Some observers expressed concerns that with its move to the desktop-derived Java Mobile FX, Sun might phase out support for the mobile subset of Java on which MIDP is based. That is not the case, Sun's Green said during a press Q&A session. But he also opened the door to further fragmentation in mobile by revealing that Sun is considering the release of an embedded version of its Solaris operating system geared for mobile systems.
"We will be flat out keeping the [mobile Java] platforms going," Green said. "We have had a lot of discussions about an embedded version of Solaris. I would not be surprised if we put a lot of energy into it. But we will do this [Mobile FX product] first."
While the details of the struggle are new, the underlying problems are as old as Java itself. The Sun-developed language has been widely used in handsets for years and now appears on as many as 1.8 billion cell phones, according to Sun. But the implementations of Java on handsets vary so widely that developers complain they must write applications that are specific to each OEM or carrier.
"Java has had the promise of 'write once, run anywhere,' but we haven't achieved that yet," said Motorola's VandenBrink. "It's a matter of standardizing on a code base."
For years, Java proponents like Motorola have pushed Sun to be more open about Java as a way to create such a common base. But Sun's latest efforts have only fueled more talk about fragmentation.
At JavaOne, Sun announced it is making its OpenJDK developer kit open source through version 2.0 of the General Public License (GPL). It also set up an interim governing board for open-source Java comprising two Sun executives and three open-source activists.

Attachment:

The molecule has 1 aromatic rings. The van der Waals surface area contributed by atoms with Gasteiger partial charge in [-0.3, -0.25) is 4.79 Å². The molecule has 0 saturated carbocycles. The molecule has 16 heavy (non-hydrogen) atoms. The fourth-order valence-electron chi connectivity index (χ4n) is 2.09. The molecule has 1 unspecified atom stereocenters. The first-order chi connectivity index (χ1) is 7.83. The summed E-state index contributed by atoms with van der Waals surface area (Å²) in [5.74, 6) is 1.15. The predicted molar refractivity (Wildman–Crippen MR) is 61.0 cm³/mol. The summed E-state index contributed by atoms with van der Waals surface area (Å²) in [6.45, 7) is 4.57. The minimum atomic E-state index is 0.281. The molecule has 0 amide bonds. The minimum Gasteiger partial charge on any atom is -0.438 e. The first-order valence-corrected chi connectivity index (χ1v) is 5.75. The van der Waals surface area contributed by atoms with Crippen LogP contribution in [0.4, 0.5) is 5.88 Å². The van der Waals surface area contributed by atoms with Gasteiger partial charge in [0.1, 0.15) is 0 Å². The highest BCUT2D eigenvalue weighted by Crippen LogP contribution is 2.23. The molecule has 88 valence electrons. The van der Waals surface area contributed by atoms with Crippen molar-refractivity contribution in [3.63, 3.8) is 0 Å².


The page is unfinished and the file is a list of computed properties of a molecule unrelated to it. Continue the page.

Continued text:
Nokia's Bostrom criticized Sun's moves, saying the GPL is more restrictive than such alternatives as the Apache licensing model. He also said the board gave Sun too much control. "In a really open model everyone can jockey for who has control, and the deck is not stacked from the word go," he said. "With Sun's move, the deck is pretty stacked. This is not a level playing field for Nokia. It doesn't seem very open to me."
Nokia is active in both the JCP standards group, set up by Sun, and the Eclipse Foundation, favored by backers of the OSGi Alliance's Java standards.
VandenBrink of Motorola noted that with its OpenJDK, Sun has made its Java compilers and tools open source. Unlike Motorola, however, Sun is not opening up its run-time environments, such as the new Mobile FX code.
Mark Thomas, director of Java technologies for IBM, took a more conciliatory view of Sun's new governing board. It is an interim group, he noted, and starting with a small team of five could enhance its effectiveness. Thomas also praised Sun for reaching out to the developers it invited to the board and expressed confidence that big companies such as IBM will be able to have their say as work progresses.
In a separate effort to unify Java development tools for computer, mobile and consumer environments, Sun last week announced Java FX, a developer tool and scripting language for content creators.